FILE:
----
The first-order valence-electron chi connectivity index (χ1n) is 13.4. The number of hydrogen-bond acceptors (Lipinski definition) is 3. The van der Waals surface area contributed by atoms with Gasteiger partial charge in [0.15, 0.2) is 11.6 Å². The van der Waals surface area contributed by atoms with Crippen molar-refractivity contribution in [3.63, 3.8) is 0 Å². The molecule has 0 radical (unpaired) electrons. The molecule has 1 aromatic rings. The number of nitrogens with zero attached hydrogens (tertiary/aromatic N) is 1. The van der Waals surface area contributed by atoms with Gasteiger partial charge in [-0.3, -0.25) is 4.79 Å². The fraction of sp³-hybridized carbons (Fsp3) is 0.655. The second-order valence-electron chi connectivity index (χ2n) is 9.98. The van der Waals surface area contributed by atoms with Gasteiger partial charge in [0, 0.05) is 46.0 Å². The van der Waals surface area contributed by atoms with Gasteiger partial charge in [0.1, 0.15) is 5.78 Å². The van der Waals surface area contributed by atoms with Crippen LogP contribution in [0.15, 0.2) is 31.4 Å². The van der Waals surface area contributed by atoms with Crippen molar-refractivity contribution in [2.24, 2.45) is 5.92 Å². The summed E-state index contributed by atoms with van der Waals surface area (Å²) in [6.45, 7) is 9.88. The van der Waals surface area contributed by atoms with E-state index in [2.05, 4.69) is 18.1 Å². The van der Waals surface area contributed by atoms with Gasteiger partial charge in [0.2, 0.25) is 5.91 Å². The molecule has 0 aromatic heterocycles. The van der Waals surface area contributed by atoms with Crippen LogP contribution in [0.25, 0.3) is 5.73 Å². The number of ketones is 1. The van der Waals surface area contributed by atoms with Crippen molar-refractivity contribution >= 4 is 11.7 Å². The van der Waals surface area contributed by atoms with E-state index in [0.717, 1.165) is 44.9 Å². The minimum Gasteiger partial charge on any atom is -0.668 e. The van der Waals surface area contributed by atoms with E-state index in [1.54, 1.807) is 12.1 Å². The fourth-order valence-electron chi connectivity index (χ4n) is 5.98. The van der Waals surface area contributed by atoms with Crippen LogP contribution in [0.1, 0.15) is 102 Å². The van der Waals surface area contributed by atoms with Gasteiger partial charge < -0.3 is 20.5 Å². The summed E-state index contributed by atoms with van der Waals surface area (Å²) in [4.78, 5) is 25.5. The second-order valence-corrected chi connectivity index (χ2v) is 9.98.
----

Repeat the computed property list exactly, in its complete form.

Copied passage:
The first-order valence-electron chi connectivity index (χ1n) is 13.4. The number of hydrogen-bond acceptors (Lipinski definition) is 3. The van der Waals surface area contributed by atoms with Gasteiger partial charge in [0.15, 0.2) is 11.6 Å². The van der Waals surface area contributed by atoms with Crippen molar-refractivity contribution in [3.63, 3.8) is 0 Å². The molecule has 0 radical (unpaired) electrons. The molecule has 1 aromatic rings. The number of nitrogens with zero attached hydrogens (tertiary/aromatic N) is 1. The van der Waals surface area contributed by atoms with Gasteiger partial charge in [-0.3, -0.25) is 4.79 Å². The fraction of sp³-hybridized carbons (Fsp3) is 0.655. The second-order valence-electron chi connectivity index (χ2n) is 9.98. The van der Waals surface area contributed by atoms with Gasteiger partial charge in [0, 0.05) is 46.0 Å². The van der Waals surface area contributed by atoms with Gasteiger partial charge in [0.1, 0.15) is 5.78 Å². The van der Waals surface area contributed by atoms with Crippen LogP contribution in [0.15, 0.2) is 31.4 Å². The van der Waals surface area contributed by atoms with Crippen molar-refractivity contribution in [2.24, 2.45) is 5.92 Å². The summed E-state index contributed by atoms with van der Waals surface area (Å²) in [6.45, 7) is 9.88. The van der Waals surface area contributed by atoms with E-state index in [2.05, 4.69) is 18.1 Å². The van der Waals surface area contributed by atoms with Gasteiger partial charge in [0.2, 0.25) is 5.91 Å². The molecule has 0 aromatic heterocycles. The van der Waals surface area contributed by atoms with Crippen LogP contribution in [0.25, 0.3) is 5.73 Å². The number of ketones is 1. The van der Waals surface area contributed by atoms with Crippen molar-refractivity contribution >= 4 is 11.7 Å². The van der Waals surface area contributed by atoms with E-state index in [0.717, 1.165) is 44.9 Å². The minimum Gasteiger partial charge on any atom is -0.668 e. The van der Waals surface area contributed by atoms with E-state index in [1.54, 1.807) is 12.1 Å². The fourth-order valence-electron chi connectivity index (χ4n) is 5.98. The van der Waals surface area contributed by atoms with Crippen LogP contribution in [0.1, 0.15) is 102 Å². The van der Waals surface area contributed by atoms with Gasteiger partial charge < -0.3 is 20.5 Å². The summed E-state index contributed by atoms with van der Waals surface area (Å²) in [4.78, 5) is 25.5. The second-order valence-corrected chi connectivity index (χ2v) is 9.98.